China Hails a Good Nazi and Makes Japan Take Notice





69 years ago his courtyard was filled with hundreds of Chinese seeking refuge from Japanese troops who were rampaging through the city, then China's capital. The invaders subjected Nanjing to a six-week reign of terror, killing large numbers of Chinese soldiers who had thrown down their weapons and murdering and raping thousands of civilians.

The property was the home of John Rabe, a Nazi Party member and employee of Siemens. In addition to sheltering people in his own compound, Mr. Rabe led a score of other foreigners in the city to form an international safety zone that shielded more than 200,000 Chinese from the Japanese.

Despite his heroism, Rabe was for decades all but forgotten here. Even the location of his house, today all but swallowed up by the sprawling campus of Nanjing University, was unknown.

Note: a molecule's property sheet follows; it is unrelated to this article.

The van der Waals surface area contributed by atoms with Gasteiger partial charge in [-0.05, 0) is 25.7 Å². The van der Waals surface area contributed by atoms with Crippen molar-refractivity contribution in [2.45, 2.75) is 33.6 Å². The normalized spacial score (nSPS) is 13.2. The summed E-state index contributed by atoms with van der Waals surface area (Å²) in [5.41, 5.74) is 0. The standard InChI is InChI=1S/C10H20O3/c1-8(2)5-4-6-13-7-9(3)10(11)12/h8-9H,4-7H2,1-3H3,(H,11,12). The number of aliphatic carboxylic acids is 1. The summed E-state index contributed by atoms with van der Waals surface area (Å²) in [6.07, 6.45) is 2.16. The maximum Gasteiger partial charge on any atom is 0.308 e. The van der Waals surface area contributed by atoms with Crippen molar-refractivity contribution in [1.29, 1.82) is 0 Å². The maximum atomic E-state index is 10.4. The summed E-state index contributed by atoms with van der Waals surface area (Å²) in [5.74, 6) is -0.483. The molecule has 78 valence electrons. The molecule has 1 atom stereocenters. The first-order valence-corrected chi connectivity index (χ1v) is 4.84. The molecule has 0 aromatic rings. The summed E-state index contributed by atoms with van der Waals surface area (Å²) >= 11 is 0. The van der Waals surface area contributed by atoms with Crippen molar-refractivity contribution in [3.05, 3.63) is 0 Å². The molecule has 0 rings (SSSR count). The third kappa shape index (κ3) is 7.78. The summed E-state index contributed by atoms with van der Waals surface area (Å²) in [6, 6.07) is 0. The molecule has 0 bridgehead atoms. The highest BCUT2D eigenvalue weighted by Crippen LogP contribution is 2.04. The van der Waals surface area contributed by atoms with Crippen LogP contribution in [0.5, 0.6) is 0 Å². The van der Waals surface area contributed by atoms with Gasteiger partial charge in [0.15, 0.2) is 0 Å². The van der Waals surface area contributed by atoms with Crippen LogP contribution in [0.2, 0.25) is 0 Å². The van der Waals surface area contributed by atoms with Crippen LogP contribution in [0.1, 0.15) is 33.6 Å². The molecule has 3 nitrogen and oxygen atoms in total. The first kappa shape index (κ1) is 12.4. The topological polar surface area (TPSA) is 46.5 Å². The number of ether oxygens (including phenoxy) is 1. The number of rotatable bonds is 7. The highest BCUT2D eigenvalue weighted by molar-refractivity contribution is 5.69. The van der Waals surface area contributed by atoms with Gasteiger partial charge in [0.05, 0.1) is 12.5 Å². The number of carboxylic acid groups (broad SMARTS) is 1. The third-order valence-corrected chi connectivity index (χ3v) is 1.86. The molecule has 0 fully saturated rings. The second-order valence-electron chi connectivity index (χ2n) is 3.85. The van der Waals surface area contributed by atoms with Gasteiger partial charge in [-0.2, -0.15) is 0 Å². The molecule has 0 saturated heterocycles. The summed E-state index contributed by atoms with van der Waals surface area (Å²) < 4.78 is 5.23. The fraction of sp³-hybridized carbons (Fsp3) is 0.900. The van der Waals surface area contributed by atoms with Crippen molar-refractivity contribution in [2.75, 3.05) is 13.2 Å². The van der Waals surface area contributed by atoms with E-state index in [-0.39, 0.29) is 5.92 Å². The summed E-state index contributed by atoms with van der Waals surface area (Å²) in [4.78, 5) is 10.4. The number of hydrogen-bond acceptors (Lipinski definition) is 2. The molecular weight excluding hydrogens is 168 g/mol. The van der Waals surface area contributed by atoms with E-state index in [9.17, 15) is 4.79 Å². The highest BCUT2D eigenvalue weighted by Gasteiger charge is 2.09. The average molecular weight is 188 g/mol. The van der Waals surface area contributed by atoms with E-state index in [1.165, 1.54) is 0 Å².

But now, amid a political and intellectual cold war with Japan that revolves to a great extent around the history of China's conquest by its neighbor, this country is seizing on the memory of a man often called "the Good Nazi," and even China's Oskar Schindler.

Since the publication of Mr. Rabe's diary in 1997, his story has become a central theme in narratives of the Nanjing Massacre, much as the massacre story itself has become an important pillar in China's emerging new nationalism. In addition to the Rabe museum there is a new, minutely detailed 28-volume history of the massacre, and academics are rethinking the way the episode is taught in schools.



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